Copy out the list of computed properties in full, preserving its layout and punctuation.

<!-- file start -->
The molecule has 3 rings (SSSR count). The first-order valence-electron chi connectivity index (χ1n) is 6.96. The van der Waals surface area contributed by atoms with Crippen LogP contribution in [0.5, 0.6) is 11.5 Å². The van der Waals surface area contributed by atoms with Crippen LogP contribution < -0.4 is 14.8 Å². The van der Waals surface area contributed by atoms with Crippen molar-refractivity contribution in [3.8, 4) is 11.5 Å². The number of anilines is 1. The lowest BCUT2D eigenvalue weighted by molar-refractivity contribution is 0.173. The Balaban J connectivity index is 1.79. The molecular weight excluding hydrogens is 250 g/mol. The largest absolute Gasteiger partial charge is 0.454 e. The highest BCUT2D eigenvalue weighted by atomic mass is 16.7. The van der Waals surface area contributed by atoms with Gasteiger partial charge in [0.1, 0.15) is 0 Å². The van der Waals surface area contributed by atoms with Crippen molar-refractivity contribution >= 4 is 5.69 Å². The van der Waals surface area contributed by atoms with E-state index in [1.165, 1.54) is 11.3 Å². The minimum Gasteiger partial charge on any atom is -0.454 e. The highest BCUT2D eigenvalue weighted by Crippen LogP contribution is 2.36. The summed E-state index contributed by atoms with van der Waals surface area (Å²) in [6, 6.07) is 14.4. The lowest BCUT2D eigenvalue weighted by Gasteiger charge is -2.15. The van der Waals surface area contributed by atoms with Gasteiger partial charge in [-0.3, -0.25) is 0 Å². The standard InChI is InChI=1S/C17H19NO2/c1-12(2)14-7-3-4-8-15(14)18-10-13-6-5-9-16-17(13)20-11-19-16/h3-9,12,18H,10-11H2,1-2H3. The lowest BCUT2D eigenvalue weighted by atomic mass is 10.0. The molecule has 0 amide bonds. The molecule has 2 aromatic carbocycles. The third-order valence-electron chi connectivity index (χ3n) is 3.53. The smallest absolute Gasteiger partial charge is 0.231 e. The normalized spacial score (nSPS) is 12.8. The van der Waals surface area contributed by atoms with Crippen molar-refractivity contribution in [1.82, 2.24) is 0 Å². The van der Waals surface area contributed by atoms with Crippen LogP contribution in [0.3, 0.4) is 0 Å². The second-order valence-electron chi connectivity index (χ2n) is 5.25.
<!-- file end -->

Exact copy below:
The molecule has 3 rings (SSSR count). The first-order valence-electron chi connectivity index (χ1n) is 6.96. The van der Waals surface area contributed by atoms with Crippen LogP contribution in [0.5, 0.6) is 11.5 Å². The van der Waals surface area contributed by atoms with Crippen LogP contribution < -0.4 is 14.8 Å². The van der Waals surface area contributed by atoms with Crippen molar-refractivity contribution in [3.8, 4) is 11.5 Å². The number of anilines is 1. The lowest BCUT2D eigenvalue weighted by molar-refractivity contribution is 0.173. The Balaban J connectivity index is 1.79. The molecular weight excluding hydrogens is 250 g/mol. The largest absolute Gasteiger partial charge is 0.454 e. The highest BCUT2D eigenvalue weighted by atomic mass is 16.7. The van der Waals surface area contributed by atoms with Gasteiger partial charge in [0.1, 0.15) is 0 Å². The van der Waals surface area contributed by atoms with Crippen molar-refractivity contribution >= 4 is 5.69 Å². The van der Waals surface area contributed by atoms with E-state index in [1.165, 1.54) is 11.3 Å². The minimum Gasteiger partial charge on any atom is -0.454 e. The highest BCUT2D eigenvalue weighted by Crippen LogP contribution is 2.36. The summed E-state index contributed by atoms with van der Waals surface area (Å²) in [6, 6.07) is 14.4. The lowest BCUT2D eigenvalue weighted by Gasteiger charge is -2.15. The van der Waals surface area contributed by atoms with Gasteiger partial charge in [-0.3, -0.25) is 0 Å². The standard InChI is InChI=1S/C17H19NO2/c1-12(2)14-7-3-4-8-15(14)18-10-13-6-5-9-16-17(13)20-11-19-16/h3-9,12,18H,10-11H2,1-2H3. The lowest BCUT2D eigenvalue weighted by atomic mass is 10.0. The molecule has 0 amide bonds. The molecule has 2 aromatic carbocycles. The third-order valence-electron chi connectivity index (χ3n) is 3.53. The smallest absolute Gasteiger partial charge is 0.231 e. The normalized spacial score (nSPS) is 12.8. The van der Waals surface area contributed by atoms with Crippen molar-refractivity contribution in [1.82, 2.24) is 0 Å². The van der Waals surface area contributed by atoms with Crippen LogP contribution in [0.3, 0.4) is 0 Å². The second-order valence-electron chi connectivity index (χ2n) is 5.25.